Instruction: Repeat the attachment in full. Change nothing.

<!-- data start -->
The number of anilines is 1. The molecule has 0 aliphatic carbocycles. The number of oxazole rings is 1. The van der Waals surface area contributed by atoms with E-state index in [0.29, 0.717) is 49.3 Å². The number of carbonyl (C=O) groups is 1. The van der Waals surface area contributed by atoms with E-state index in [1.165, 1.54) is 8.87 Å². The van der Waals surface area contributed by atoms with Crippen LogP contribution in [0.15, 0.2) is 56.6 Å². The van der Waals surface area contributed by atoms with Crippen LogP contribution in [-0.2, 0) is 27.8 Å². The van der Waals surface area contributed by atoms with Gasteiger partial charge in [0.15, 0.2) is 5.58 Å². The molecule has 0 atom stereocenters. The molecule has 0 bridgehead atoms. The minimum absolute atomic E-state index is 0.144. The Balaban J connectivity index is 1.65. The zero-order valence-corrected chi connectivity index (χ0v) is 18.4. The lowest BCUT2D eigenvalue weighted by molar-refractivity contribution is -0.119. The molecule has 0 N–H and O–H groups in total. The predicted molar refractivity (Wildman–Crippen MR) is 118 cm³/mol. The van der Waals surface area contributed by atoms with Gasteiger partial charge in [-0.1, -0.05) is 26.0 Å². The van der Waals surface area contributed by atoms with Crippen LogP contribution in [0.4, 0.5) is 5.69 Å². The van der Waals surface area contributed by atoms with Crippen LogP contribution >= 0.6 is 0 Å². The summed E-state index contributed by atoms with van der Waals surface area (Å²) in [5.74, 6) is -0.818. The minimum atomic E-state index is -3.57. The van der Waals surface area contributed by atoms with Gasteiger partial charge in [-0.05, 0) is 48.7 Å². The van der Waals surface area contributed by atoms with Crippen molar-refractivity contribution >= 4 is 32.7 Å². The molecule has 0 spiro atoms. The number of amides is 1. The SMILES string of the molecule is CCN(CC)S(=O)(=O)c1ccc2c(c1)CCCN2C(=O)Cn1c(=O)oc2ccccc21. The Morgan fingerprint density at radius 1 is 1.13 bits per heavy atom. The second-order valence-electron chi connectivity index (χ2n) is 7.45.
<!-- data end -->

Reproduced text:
The number of anilines is 1. The molecule has 0 aliphatic carbocycles. The number of oxazole rings is 1. The van der Waals surface area contributed by atoms with E-state index in [0.29, 0.717) is 49.3 Å². The number of carbonyl (C=O) groups is 1. The van der Waals surface area contributed by atoms with E-state index in [1.165, 1.54) is 8.87 Å². The van der Waals surface area contributed by atoms with Crippen LogP contribution in [0.15, 0.2) is 56.6 Å². The van der Waals surface area contributed by atoms with Crippen LogP contribution in [-0.2, 0) is 27.8 Å². The van der Waals surface area contributed by atoms with Gasteiger partial charge in [0.15, 0.2) is 5.58 Å². The molecule has 0 atom stereocenters. The molecule has 0 bridgehead atoms. The minimum absolute atomic E-state index is 0.144. The Balaban J connectivity index is 1.65. The zero-order valence-corrected chi connectivity index (χ0v) is 18.4. The lowest BCUT2D eigenvalue weighted by molar-refractivity contribution is -0.119. The molecule has 0 N–H and O–H groups in total. The predicted molar refractivity (Wildman–Crippen MR) is 118 cm³/mol. The van der Waals surface area contributed by atoms with Gasteiger partial charge in [-0.1, -0.05) is 26.0 Å². The van der Waals surface area contributed by atoms with Crippen LogP contribution in [0.4, 0.5) is 5.69 Å². The van der Waals surface area contributed by atoms with Crippen LogP contribution >= 0.6 is 0 Å². The summed E-state index contributed by atoms with van der Waals surface area (Å²) in [5.74, 6) is -0.818. The minimum atomic E-state index is -3.57. The van der Waals surface area contributed by atoms with Gasteiger partial charge in [-0.05, 0) is 48.7 Å². The van der Waals surface area contributed by atoms with Crippen molar-refractivity contribution >= 4 is 32.7 Å². The molecule has 0 spiro atoms. The number of amides is 1. The SMILES string of the molecule is CCN(CC)S(=O)(=O)c1ccc2c(c1)CCCN2C(=O)Cn1c(=O)oc2ccccc21. The Morgan fingerprint density at radius 1 is 1.13 bits per heavy atom. The second-order valence-electron chi connectivity index (χ2n) is 7.45.